Hot tea, combined with heavy smoking and alcohol use, increases cancer risk

Hot tea, combined with heavy smoking and alcohol use, increases cancer risk

Hot tea, combined with heavy smoking and alcohol use, increases cancer risk

If you smoke cigarettes or drink alcohol daily, you may want to consider letting your tea cool before you enjoy it. Drinking tea while it's too hot could increase your risk of esophageal cancer, a new study suggests.

Dr. Yu and Dr. Tang wrote in their introduction that China is among the countries with the highest incidence of esophageal cancer and that "tea drinkers, especially Chinese men, are more likely to smoke and to drink alcohol".

Researchers are now set to investigate whether drinking tea at high temperatures also increases the risk of oesophageal cancer.

The new tea warning emerged from China, where researchers followed the progress of 456,155 participants aged 30 to 79 for around nine years.

So tea drinkers who don't smoke or drink alcohol excessively probably don't need to switch to a different beverage anytime soon, according to Lv.

Participants who drank tea on a weekly basis were asked to describe its temperature as "warm", "hot" "or "burning hot".

According to the research, tea drinkers who had more than one daily alcoholic drink (glass of wine, 12 ounce beer or 1.5 ounce of liquor) have a 12 percent more chance of getting cancer.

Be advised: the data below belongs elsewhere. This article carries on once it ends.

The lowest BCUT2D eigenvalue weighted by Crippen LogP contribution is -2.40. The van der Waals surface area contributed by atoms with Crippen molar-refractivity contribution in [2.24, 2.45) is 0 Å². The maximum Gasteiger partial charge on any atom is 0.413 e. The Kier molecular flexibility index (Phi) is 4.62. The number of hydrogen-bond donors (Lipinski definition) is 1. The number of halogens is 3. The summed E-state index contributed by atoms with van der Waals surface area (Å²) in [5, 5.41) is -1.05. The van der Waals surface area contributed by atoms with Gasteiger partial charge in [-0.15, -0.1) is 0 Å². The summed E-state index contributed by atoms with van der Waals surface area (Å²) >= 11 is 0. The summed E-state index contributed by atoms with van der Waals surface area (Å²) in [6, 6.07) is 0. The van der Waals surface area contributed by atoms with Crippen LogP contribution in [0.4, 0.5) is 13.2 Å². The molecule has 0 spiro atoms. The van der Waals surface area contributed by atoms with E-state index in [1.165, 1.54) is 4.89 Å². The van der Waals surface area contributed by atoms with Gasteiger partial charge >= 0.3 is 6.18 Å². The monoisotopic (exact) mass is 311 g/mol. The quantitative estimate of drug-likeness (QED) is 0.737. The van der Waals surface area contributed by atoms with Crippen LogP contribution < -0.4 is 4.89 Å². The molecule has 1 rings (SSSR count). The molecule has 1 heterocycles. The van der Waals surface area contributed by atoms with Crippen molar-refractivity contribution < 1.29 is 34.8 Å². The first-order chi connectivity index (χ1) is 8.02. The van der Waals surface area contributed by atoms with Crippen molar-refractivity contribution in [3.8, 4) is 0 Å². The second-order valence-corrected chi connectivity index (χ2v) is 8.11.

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In 2016, the World Health Organization reported that hot drinks might be a cause of esophageal cancer because the repeated ingestion of hot drinks such as tea or coffee can cause irritation of the esophagus mucosa and, consequently, inflammation of the esophagus, which can cause the development of abnormal cells that can promote esophageal cancer. "Most people drink their tea and coffee at a temperature that seems unlikely to cause cancer".

While the connection between hot drinks and cancer has been investigated in the past, results were never entirely conclusive. Oesophageal cancer is one of the leading causes of death in China; almost 208 473 patients died of oesophageal cancer in 2010.

The study entitled [the] "Effect of Hot Tea Consumption and Its Interactions With Alcohol and Tobacco Use on the Risk for Esophageal Cancer". The review looked at all types of hot beverages, including coffee and tea. The team monitored their habits of smoking and drinking tea and alcohol.

NECKING a scalding cuppa raises the risk of throat cancer up to five times.

The researchers collected information about tobacco and alcohol consumption at the beginning of the study.

In an editorial Dr Farin Kamangar of the Morgan State University and Dr Neal Freedman of the National Cancer Institute, both in Maryland. said the idea that hot drinks may cause the cancer dates to the 1930s.

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